Happy trails!

Monday, June 5, 2017

Shut Down On McGown

We took a shot at climbing the famous North Couloir on McGown Peak in the Sawtooth Range.

Date: June 3, 2017.

Partners: Josh and Mark.

Objective: McGown Peak 9,860ft.

Stats: 8.5 miles and 2,400ft gain in 8.5hrs round trip. Snow climb up to 50 degrees. Strava track.

Gear notes: Carried rope and pickets that we never used. Should have brought chest high waders and/or a raft.

Links: Idaho: A Climbing Guide.

McGown Peak in the morning.

Josh and I set out from Boise at 3am to rendezvous with Mark at the Stanley Lake trail head at 6. We had seen that another group had great conditions on Peak 9,115 a week before, but we knew that didn't mean jack to us. I wasn't sure if we could even reach the base of the peak and realized I didn't have a plan B if that was the case.

The adventure begins when you don't know what will happen next.

No matter; we were there and we were all in. We wore shoes for the approach hike since we planned on there being some standing water on the trail. Well, there was a lot of it. We waded calf deep in the frigid water, in the crisp morning air, headed for our peak.

Along the trail.

We found the creek crossing of Stanley Lake Creek with little trouble because it was wide and raging. As we poked around looking for a way over it that might keep us dry, we were burning up precious time. If we were going to cross the creek to the other side, we knew we'd have to do it again on the way back.

We're already all in, why not go balls deep.

It was a matter of desire at that point and we still wanted a crack at our peak. After stripping down to our skivvies, I went across the raging torrent first. Half way across and not too bad, then I found a deep channel on the far side that dropped me a bit more than waist deep and snagged my trekking pole. A bit startling, yes. Mission critical, no.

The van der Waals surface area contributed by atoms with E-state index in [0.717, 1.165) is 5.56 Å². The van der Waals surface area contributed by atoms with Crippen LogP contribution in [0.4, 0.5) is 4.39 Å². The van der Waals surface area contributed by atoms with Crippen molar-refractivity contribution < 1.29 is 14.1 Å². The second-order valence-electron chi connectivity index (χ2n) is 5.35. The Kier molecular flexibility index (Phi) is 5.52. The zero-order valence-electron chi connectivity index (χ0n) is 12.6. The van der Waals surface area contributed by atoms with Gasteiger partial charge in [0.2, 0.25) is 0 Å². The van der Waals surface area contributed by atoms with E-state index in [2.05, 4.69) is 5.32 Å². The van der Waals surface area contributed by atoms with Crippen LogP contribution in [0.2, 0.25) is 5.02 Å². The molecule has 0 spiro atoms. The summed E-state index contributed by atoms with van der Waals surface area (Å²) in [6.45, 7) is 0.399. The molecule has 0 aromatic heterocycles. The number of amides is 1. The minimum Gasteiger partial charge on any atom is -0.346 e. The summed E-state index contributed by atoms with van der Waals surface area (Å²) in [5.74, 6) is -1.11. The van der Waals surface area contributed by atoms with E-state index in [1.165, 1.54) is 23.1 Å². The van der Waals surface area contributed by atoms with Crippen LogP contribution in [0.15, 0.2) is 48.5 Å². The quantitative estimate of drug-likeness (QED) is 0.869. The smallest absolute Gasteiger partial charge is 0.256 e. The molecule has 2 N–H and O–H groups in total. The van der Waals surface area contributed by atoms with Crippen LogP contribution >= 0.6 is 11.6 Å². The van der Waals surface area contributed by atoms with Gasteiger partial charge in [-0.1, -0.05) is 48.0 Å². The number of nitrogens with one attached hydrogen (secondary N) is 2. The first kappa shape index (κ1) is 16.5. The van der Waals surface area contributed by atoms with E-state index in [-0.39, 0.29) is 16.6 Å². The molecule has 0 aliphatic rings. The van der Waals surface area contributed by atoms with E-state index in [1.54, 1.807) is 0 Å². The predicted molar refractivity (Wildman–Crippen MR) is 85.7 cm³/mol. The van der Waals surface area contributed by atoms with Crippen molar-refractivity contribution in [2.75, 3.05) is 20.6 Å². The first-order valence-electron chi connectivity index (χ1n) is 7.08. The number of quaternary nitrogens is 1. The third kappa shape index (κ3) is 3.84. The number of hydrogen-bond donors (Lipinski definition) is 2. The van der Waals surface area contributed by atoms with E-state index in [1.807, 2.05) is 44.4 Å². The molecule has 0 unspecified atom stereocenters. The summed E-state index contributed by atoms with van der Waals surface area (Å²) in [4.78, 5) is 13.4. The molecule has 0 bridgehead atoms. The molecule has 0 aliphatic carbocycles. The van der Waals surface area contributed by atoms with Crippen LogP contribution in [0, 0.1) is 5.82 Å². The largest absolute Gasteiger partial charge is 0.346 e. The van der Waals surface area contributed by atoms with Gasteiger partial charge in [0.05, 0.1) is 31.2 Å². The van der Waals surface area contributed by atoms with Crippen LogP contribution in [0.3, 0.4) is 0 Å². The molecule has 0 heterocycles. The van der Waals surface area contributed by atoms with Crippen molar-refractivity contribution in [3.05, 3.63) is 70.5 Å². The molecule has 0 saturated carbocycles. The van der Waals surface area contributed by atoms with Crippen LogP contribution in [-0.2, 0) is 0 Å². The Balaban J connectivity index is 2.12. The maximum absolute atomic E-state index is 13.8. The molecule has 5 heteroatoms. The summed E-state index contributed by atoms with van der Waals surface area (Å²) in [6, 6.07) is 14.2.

Then Mark and Josh made it across. We were soggy and cold but we quickly righted ourselves and continued walking, err... wading down the, 'eh-hem... trail.

Switching out soggy shoes for dry boots.

So there we were; at the base of the peak. At the point where our route left the trail we switched out our soggy shoes for dry socks and boots. What I hoped would take us a little more than an hour had taken almost three, but we weren't ready to throw in the towel yet. We still had about 3,000 feet to climb to reach the summit and I figured we'd make good time once we hit the snow. 1,500 feet per hour seemed tough, but certainly not out of the question.

Finally gaining some elevation.

We left the trail and headed up the gully to reach the snow field at the base of the couloir. This section was steep, but at least it was above water. It slowed us down a little, but we were still going to give it all we had. Once we hit continuous snow our pace picked up a bit. My toes had felt cold, but now they felt numb; not good. I did get the feeling back fairly quick. It must have been a bad combo of cold feet in cold boots laced too tight.

Approaching the snow field.

The hike to the upper snow field was a welcome change of terrain, pace and scenery.

Josh in front of McGown Peak.